Here’s a conversation to which, in one form or another, I have been party more than once in the past week or so. Perhaps you have done the same.
In discussing the latest twists of the Covid-19 pandemic, person one says something to the tune of ‘I can’t remember. Is the Delta variant the Indian one, then?’, and person two, if they do not reproach the other for their lack of politesse, says something resembling, ‘er, I don’t know. I’ll just check’.
For all the pro-forma talk of a two-state solution among diplomats and politicians across the world, it is commonly believed that the Palestinian national cause has lost its impetus. Palestine lies in two divergent parts, separately ruled by parties which hate each other. Because no Palestinian state worth the name could spring quickly into existence, the diplomats and politicians believe, they need give it no heed save the platitudes.
For the owners and operators of the Colonial Pipeline, the resumption of normal operations following an attack of ransomware probably brought little pleasure. Not least because, according to an official, they had paid up to $5 million to the attackers in ransom in the process. But to have one’s business entirely paralysed in this way is not so much a wake up call, as it has been fashionable to call it, as a time to get serious.
As the mechanics of China’s genocidal repression of its Uighur minority has become more and more evident, the hunt has been on to find the link between the systematic suppression of a cultural minority and global commerce.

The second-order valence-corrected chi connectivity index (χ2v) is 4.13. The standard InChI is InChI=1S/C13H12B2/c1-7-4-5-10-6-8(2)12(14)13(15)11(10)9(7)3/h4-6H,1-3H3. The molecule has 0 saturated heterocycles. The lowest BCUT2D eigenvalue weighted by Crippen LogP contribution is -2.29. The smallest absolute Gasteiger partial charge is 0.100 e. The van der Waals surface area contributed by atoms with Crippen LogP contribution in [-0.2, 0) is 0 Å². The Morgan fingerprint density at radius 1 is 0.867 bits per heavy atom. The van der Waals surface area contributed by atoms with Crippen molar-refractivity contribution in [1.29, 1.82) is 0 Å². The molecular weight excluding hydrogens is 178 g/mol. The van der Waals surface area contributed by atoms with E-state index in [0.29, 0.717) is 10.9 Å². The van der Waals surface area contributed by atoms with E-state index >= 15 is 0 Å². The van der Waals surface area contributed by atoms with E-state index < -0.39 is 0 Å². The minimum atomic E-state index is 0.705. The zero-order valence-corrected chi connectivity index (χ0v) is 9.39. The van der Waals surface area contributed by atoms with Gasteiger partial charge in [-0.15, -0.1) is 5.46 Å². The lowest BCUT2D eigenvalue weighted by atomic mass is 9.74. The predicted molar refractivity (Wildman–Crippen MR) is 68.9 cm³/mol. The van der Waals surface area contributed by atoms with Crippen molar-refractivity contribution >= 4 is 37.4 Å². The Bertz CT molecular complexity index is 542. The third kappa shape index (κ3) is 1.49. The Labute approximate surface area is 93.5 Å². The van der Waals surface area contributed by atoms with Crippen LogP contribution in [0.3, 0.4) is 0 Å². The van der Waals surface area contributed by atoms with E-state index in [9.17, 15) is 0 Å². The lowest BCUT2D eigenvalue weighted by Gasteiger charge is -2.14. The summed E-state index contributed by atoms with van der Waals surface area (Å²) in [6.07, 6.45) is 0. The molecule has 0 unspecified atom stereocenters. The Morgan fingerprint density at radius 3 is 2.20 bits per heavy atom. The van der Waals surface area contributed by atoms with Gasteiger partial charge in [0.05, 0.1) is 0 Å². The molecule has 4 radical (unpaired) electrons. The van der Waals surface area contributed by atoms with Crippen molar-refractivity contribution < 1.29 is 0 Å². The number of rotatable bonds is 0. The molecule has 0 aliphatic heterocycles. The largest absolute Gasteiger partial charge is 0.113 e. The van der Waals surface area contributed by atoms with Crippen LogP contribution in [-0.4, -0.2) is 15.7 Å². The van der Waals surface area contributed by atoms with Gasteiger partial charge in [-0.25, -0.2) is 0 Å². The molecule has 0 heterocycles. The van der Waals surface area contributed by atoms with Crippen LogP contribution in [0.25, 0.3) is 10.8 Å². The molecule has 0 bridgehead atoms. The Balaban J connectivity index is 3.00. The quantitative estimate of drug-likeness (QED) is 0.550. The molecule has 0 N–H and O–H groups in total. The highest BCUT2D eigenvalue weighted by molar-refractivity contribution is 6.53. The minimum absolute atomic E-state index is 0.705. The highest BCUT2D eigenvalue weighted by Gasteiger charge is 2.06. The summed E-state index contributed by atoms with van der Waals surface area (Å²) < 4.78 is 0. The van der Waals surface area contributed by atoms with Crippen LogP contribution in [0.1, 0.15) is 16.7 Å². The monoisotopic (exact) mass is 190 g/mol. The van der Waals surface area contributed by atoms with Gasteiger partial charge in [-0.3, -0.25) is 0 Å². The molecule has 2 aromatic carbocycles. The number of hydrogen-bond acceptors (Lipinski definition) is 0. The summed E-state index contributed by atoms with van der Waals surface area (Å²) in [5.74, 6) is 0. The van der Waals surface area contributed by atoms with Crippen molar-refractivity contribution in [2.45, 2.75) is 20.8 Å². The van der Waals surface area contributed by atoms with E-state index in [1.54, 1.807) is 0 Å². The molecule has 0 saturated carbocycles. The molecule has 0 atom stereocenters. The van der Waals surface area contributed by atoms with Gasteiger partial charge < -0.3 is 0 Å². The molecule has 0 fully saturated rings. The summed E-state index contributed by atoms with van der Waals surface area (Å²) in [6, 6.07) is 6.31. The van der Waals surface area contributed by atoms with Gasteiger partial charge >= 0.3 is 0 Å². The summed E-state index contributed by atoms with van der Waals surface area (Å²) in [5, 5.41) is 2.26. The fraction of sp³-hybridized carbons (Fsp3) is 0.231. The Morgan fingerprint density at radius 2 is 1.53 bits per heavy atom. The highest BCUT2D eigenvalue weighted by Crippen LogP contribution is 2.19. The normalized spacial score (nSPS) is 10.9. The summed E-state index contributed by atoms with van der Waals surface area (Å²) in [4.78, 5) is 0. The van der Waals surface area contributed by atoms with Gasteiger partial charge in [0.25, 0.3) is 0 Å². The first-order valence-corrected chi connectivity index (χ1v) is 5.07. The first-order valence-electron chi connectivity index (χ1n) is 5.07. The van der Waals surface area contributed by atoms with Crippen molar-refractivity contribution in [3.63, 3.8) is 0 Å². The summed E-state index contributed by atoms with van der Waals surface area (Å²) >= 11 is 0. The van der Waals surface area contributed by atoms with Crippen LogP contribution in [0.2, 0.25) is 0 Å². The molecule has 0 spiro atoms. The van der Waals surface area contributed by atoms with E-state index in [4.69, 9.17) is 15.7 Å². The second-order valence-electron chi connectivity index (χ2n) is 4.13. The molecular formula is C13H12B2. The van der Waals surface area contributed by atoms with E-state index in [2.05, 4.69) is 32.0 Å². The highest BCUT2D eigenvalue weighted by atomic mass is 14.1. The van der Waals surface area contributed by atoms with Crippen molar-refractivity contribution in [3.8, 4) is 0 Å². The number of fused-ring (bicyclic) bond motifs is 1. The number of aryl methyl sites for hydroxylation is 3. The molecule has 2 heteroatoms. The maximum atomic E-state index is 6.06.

Review – Prey: Islam, Immigration and the Erosion of Women’s Rights by Ayaan Hirsi Ali
Ayaan Hirsi Ali argues that Muslim immigration is diminishing women’s rights in Europe in a way that is measurable and sustained. She makes an empirical case for asylum seekers and recent immigrants perpetrating an out-of-proportion number of sexual crimes, and contributing to a de facto culture of seclusion in which – at least in some parts of the European continent – women venture outside less than their male peers and partake less in society.
Denied an electoral bellwether for over a year because of the pandemic, politicians and commentators have unleashed their pent-up desire for analysis on this year’s local, regional, by- and London elections.
With a seeming spirit of negotiation sweeping the Middle East, it’s easy enough to make rash predictions. Saudi Arabia taking to Iran and the Assad regime in Syria – Egypt and Turkey talking to each other. Many commentators, notably in the United States, are already treating this as a fundamental change to the old ways of doing things, and in doing so are taking leave of things we know to be true.